Take Me to Church
With a name like Corpus Christi, you can correctly assume that our city has a rich history when it comes to churches and other places of worship. This “Body of Christ” city boasts several beautiful churches that have withstood the test of time and have provided education, a place for praise and worship and refuge during life’s storms; both literally and figuratively. Here’s a snapshot gathered from the Nueces County Historical Commission.
Church of the Good Shepherd Episcopal- The earliest recorded visit of an Episcopal priest to Corpus Christi was 1857. During the 1870s, the Church of the Good Shepherd constructed its first permanent building. The congregation moved to its current location in 1926.
700 S. Upper Broadway St.
First Baptist Church- In 1878, residents organized the First Baptist Church of Corpus Christi. Services were held in a renovated blacksmith shop until about 1908. In 1910, the congregation built a brick sanctuary which served until new facilities were occupied in 1950.
3115 Ocean Dr.
First United Methodist Church- Methodist services were conducted in Corpus Christi as early as 1846 as Federal troops gathered in preparation for what would become the Mexican War. A Methodist church was not established in the city until 1853, first meeting in a shellcrete structure. Early facilities served as a community center, school and emergency hospital until 1955 when new facilities were completed. The church is also home to the “It is I” statue of Jesus Christ, arms open and welcoming, pointed toward the Corpus Christi Bay.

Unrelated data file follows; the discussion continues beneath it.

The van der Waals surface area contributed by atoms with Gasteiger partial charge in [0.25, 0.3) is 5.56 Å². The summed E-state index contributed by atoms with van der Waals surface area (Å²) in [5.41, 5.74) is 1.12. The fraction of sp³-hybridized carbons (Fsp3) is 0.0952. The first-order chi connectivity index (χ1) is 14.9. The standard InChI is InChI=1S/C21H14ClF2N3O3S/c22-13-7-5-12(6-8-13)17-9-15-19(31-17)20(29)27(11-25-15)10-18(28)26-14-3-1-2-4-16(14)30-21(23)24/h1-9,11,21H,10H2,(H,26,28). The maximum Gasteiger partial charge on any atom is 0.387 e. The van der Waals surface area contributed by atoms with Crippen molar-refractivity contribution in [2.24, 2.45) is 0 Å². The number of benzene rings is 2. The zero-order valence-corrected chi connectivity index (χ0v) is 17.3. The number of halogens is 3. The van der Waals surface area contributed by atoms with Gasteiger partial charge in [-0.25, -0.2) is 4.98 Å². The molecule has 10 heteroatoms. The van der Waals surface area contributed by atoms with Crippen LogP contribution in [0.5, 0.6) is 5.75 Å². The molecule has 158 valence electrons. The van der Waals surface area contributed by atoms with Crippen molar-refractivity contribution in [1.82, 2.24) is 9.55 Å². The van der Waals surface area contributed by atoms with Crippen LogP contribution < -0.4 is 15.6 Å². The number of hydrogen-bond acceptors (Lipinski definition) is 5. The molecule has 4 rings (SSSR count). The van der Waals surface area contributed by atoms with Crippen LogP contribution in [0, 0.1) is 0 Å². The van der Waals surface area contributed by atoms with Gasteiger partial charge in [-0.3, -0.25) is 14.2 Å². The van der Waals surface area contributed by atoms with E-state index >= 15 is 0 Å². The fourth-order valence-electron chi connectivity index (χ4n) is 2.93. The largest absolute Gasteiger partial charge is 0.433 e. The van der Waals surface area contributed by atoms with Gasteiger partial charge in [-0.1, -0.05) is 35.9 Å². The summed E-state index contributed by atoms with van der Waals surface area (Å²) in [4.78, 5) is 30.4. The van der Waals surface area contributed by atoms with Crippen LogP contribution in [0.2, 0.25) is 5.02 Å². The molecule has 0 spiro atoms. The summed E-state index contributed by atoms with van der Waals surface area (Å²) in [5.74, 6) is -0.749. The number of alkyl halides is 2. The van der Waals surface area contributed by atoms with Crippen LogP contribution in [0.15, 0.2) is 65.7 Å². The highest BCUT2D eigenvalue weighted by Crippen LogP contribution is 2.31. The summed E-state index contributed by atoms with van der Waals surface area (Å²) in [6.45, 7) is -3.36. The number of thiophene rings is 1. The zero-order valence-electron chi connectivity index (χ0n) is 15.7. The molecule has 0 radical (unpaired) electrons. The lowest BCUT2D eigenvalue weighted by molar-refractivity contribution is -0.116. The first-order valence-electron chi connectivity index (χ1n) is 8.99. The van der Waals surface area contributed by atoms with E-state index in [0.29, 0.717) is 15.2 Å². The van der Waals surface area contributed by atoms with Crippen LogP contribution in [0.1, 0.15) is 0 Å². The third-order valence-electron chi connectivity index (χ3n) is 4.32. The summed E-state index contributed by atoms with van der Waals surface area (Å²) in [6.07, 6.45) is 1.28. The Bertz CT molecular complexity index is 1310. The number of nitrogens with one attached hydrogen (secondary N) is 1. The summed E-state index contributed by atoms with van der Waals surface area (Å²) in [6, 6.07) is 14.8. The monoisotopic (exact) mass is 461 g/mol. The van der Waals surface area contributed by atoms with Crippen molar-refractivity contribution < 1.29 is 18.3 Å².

900 N. Shoreline Blvd.
Old St. Anthony’s Catholic Church- Organized by Reverend J. Goebels in 1909 for German Catholic farm families and constructed in 1910, this frame structure served as a schoolhouse as well as a church. The building was extensively remodeled in 1919 and relocated in 1952. In 1975, it was returned near its original site and was restored and opened as a museum.
State Highway 44 at Violet Road.
Old St. Patrick’s Church/Corpus Christi Cathedral- Dedicated in 1882, this church, with its two towers, soon became a local landmark. St. Patrick’s was designated a cathedral in 1912. Fire damage in 1938 prompted construction of new facilities; and in 1951, the old frame structure was dismantled and used in building Our Lady Star of the Sea church on East Causeway Boulevard. Dated stained glass windows were the original St. Patrick’s.
620 Lipan St.
Built in 1950, the St. Nicholas Greek Orthodox Church is a well-known place of worship in Corpus Christi. Divine Liturgy is celebrated in English and Greek and the church also hosts the popular Greek Festival of Corpus Christi, an annual tradition for over fifty years.
502 S. Chaparral St.
After you’ve completed your explorations of some of these stately and timeless churches, make sure to visit a collection of Corpus Christi’s historic homes at Heritage Park.